She called her “darling Margaret.”
Next uncle Jack and cousin Aggie
Sent cup and spoon to “little Maggie.”
And grandpapa the right must beg
To call the lassie “bonnie Meg.”
From “Marguerita” down to “Meg,”
And now she’s simply “little Peg.”
One episode that, I believe, finally did stop my torturing of Margaret came at the end of our teenage years. My torturing stopped either because of the severity of the outcome of my prank or because I was growing up. I wanted to go to one of our local fast food drive ins and, of course, I had to take along one of my sisters and Margaret yelled out to bring her something back. Pretty sure that the sister I took was Charlotte, as she was young enough that I could easily threaten her to go along with any of my hair-brained schemes. For me this meant freedom, there was no way that mom or dad would ever know what I did, who I saw, or anything about that outing. We ate our food in the car and Charlotte reminded me, the good little sister that she is, that I needed to bring home a treat for Margaret. Right, like I was going to do something nice for Margaret when I knew that dad would not be home for hours, so there would not be any repercussions for my wrong-doing in my mind.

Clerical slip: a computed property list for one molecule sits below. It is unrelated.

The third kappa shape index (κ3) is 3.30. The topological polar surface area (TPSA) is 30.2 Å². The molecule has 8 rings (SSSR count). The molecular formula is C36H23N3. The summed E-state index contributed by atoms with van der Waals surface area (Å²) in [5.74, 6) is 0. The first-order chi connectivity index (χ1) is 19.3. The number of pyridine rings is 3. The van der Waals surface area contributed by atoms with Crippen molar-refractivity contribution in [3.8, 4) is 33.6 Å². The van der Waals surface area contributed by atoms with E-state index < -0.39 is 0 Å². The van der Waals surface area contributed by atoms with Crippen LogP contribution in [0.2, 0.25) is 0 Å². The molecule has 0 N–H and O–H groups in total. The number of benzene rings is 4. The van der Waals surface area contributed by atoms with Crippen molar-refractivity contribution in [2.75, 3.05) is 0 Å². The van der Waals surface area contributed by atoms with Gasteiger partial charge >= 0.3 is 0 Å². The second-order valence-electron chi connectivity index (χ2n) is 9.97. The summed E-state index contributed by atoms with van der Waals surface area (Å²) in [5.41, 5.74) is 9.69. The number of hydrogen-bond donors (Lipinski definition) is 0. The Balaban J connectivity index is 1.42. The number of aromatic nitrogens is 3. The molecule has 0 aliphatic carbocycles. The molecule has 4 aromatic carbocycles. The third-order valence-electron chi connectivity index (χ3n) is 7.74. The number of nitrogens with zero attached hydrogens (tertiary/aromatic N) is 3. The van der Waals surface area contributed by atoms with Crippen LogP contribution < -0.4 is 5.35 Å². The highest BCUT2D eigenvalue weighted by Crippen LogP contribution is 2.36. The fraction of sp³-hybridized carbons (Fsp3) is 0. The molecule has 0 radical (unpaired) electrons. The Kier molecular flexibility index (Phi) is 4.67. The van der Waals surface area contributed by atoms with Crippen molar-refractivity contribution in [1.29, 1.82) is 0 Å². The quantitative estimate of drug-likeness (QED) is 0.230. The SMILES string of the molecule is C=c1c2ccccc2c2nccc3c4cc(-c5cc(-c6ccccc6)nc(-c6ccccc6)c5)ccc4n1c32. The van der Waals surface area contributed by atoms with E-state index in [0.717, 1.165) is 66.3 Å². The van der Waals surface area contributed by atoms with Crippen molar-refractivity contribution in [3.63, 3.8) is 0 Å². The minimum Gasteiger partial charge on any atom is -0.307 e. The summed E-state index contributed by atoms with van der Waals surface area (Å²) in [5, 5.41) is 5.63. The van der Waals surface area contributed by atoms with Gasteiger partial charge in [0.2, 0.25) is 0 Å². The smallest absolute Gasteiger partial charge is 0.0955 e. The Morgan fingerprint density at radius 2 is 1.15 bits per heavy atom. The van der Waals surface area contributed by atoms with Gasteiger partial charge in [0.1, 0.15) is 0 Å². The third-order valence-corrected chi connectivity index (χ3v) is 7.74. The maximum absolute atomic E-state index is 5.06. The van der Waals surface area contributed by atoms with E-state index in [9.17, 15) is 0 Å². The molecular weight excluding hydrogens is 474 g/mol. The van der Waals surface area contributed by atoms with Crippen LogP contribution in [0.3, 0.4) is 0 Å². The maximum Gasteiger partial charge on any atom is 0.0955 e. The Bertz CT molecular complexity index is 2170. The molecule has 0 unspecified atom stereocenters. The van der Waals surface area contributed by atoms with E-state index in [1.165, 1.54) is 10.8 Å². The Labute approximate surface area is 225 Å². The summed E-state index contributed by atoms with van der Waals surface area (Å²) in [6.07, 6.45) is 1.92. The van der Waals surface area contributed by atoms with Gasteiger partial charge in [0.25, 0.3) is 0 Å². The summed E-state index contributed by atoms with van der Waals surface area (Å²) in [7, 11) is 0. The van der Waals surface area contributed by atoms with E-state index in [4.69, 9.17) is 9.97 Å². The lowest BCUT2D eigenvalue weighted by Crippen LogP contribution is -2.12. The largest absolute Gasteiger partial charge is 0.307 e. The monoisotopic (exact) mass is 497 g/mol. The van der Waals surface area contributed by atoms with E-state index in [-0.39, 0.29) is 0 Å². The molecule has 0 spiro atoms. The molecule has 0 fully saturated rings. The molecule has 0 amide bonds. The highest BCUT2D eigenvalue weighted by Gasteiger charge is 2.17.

The drive-in stall next to us had left a hot fudge sundae on their tray and drove away. Score! I could take that home as Margaret’s treat, appear to do something nice and it would not cost me anything!! We brought it home and watched with joy as she ate the whole thing. I thought to myself that this was one of my finest moments, but I was wrong. Seeing her face when I told her that I took it off a stranger’s tray was my finest moment! How dumb was I?? Of course she told dad once he got home and, of course, I got a lecture and grounding out of it. No problem, I had lectures before and I was pretty sure that there would be more coming; I had been grounded before and it was no big deal. However, it was the next day that my real punishment began. This happened in the summer of 1968 when the Hong Kong flu was an epidemic. As luck would have it Margaret got sick with the flu the next day. I have no idea if it was the Hong Kong flu, but she ran around the house letting everyone know that she had the flu and it was all because of me. She was just sure that the sundae I brought home carried in the germ. Whatever. All I knew was that once dad heard the story I became Margaret’s sick nurse. Whatever she wanted I had to get, whatever she needed it was my job, and whatever mess she made I had to clean it up. Pretty sure that there were several times that she could have made it to the bathroom, but watching my gag reflex was far more fun for her. I hated taking care of her. As I recall, this was the very last time I ever tried to purposefully be mean to Margaret.